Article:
Rethinking Collections

Jurriaan Benschop


A visit to Düsseldorf offers a stretching exercise in rethinking museum collections

“Time will tell,” people sometimes say when faced with an artwork, uncertain of its qualities. Does it really? Works of art that end up in museums have usually already passed some tests on the road to eternal life, yet, as the themes and attitudes that are considered important change over time, even museum access does not guarantee perpetual visibility. In recent years this has become very clear as museums revise their criteria for collecting by embracing more diversity and inclusivity. This also poses questions regarding how to present what has already been acquired.

A visit to Düsseldorf offers a stretching exercise in rethinking collections. The Kunstpalast, with its collection of 130,000 objects, recently relaunched itself after years of renovation. The collection has been presented in a new setup in which objects meet in stylistically polygamous relationships. You won’t find any separation between masterpieces and lesser-known works here, nor between different disciplines of art – breaking with previous models of presenting, everything is now displayed together and under the same roof. Meanwhile, another museum in Düsseldorf, K20, has taken a different route in rethinking their collection – namely, by filling in the gaps in the existing historical art narrative. A visit to these two institutions underlines what the Rhine river, steadily streaming through the city, has known since its origin: What appears to be solid and stable is actually always changing and in a state of flow.

The New Kunstpalast, Düsseldorf, collection presentation

Kunstpalast director Felix Krämer attempts to break free from established hierarchies in art history by presenting high art next to daily artifacts or pieces from lesser-known artists. “We have several works by Gerhard Richter, and we will show them, but we do not know how people in a hundred years will look at them, nor if they will still regard them as being top-notch.” As a museum director, he does not want to confirm such validations nor take them for granted, but rather challenges the viewer to decide for themself. The acquisition of more female perspectives, also in regard to historical works, is part of this trajectory.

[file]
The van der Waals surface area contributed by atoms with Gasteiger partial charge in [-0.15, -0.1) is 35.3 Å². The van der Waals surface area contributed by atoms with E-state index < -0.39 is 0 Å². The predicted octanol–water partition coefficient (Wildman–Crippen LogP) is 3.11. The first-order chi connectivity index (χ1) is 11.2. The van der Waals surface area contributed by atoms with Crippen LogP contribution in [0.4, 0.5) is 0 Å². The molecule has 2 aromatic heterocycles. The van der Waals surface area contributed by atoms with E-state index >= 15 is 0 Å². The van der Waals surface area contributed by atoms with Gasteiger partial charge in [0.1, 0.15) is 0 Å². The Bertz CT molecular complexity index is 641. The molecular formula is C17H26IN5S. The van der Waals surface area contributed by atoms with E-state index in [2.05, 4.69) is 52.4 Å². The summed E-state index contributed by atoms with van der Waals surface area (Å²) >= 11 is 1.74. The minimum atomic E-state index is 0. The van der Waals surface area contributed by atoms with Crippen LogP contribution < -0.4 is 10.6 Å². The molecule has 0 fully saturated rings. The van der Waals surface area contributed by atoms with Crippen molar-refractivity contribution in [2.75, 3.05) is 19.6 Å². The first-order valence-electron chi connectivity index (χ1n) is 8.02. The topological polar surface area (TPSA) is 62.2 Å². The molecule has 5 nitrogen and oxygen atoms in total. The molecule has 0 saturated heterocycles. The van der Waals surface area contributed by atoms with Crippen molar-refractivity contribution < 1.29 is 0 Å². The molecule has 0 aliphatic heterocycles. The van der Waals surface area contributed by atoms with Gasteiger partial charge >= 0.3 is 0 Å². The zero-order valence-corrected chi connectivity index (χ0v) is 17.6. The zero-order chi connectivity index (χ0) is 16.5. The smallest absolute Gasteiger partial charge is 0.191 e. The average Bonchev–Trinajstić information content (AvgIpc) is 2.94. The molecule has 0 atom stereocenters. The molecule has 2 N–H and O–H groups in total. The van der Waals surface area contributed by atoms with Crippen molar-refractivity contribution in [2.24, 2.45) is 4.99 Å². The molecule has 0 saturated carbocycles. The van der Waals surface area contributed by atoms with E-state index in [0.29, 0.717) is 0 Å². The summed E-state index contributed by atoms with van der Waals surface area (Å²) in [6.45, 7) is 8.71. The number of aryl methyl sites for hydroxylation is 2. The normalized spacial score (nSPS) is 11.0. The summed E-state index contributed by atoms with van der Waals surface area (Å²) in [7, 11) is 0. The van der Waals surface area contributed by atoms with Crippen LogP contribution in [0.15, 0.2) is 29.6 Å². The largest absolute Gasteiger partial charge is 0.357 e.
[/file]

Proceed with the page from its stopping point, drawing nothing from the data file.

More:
The Kunstpalast collection is diverse in terms of genres: painting, design and religious objects, furniture, photography and prints. Like other museums, the Kunstpalast used to highlight each genre through routing (baroque prints here, modern painting there), but now it presents everything together. Here, “together” means spread over 44 rooms and designed in a one-way trajectory in which chronology has been chosen as the organizing principle for displaying the objects.

Right from the start, you bump into multiplicity. In the first room, there’s a giant wooden door panel from around 1500 (origin unknown) combined with a series of early religious statues of both Asian and Christian descent. The connecting principle is the fact that they are among the oldest items in the collection. It is up to the viewer to associate or question if or how they relate further. The one-way routing has been laid out tastefully in a building featuring state-of-the-art architecture, but there is also a feeling that one is being shepherded: even if you want to see only some sections, the Kunstpalast, much like an IKEA superstore, forces one to navigate the entire path.

The New Kunstpalast, Düsseldorf, collection presentation

What happens with the collection in such a form of presentation? Do new perspectives open up? The first rooms seem spacious, and the presented combinations of objects come as an offer that can be met with curiosity. A suit of armor meets a painting, meets a dress. But moving onwards through the centuries and towards more recent art history, the curated presentation starts to feel fragmented and frivolous. For instance, in the same room, a typical blue painting of Yves Klein is presented with paintings from several other artists, while a Volkswagen Beetle is exhibited as an example of car design from the 1950s. For the Beetle, it may be nice to be among Klein and other painters, yet the car dominates the room and sets a tone that leaves little reflective space for the artworks surrounding it. In most of the other modern and contemporary rooms there’s a bit of everything, as well as many single works by an artist instead of multiple works together, which would show a more comprehensive body or attitude. As a result, this “everything” leads to nothing, preventing the viewer from entering into a deeper space of interpretation, understanding, or simply appreciation.

The curators say: We do not want to prescribe a framework of interpretation nor hierarchies; we are presenting all objects as being equal. One could argue whether that is even possible, but even if so, a countering question is – aren’t museums exactly there to offer a framework for interpretation? Isn’t it their job, foremost, to make suggestions about meaning and to present narratives for discussion?